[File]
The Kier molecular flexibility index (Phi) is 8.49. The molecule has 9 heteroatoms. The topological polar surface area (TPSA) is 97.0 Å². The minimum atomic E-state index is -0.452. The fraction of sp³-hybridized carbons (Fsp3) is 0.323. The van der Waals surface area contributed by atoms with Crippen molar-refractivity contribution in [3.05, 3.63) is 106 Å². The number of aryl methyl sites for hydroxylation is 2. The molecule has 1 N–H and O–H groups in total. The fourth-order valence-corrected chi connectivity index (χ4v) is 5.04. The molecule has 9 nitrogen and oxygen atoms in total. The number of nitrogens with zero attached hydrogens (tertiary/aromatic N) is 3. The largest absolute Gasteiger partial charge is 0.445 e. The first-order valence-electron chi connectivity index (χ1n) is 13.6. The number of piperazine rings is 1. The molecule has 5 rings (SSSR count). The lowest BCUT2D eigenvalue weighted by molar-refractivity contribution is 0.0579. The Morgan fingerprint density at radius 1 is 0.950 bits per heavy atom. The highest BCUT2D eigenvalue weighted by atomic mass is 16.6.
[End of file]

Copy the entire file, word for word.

The Kier molecular flexibility index (Phi) is 8.49. The molecule has 9 heteroatoms. The topological polar surface area (TPSA) is 97.0 Å². The minimum atomic E-state index is -0.452. The fraction of sp³-hybridized carbons (Fsp3) is 0.323. The van der Waals surface area contributed by atoms with Crippen molar-refractivity contribution in [3.05, 3.63) is 106 Å². The number of aryl methyl sites for hydroxylation is 2. The molecule has 1 N–H and O–H groups in total. The fourth-order valence-corrected chi connectivity index (χ4v) is 5.04. The molecule has 9 nitrogen and oxygen atoms in total. The number of nitrogens with zero attached hydrogens (tertiary/aromatic N) is 3. The largest absolute Gasteiger partial charge is 0.445 e. The first-order valence-electron chi connectivity index (χ1n) is 13.6. The number of piperazine rings is 1. The molecule has 5 rings (SSSR count). The lowest BCUT2D eigenvalue weighted by molar-refractivity contribution is 0.0579. The Morgan fingerprint density at radius 1 is 0.950 bits per heavy atom. The highest BCUT2D eigenvalue weighted by atomic mass is 16.6.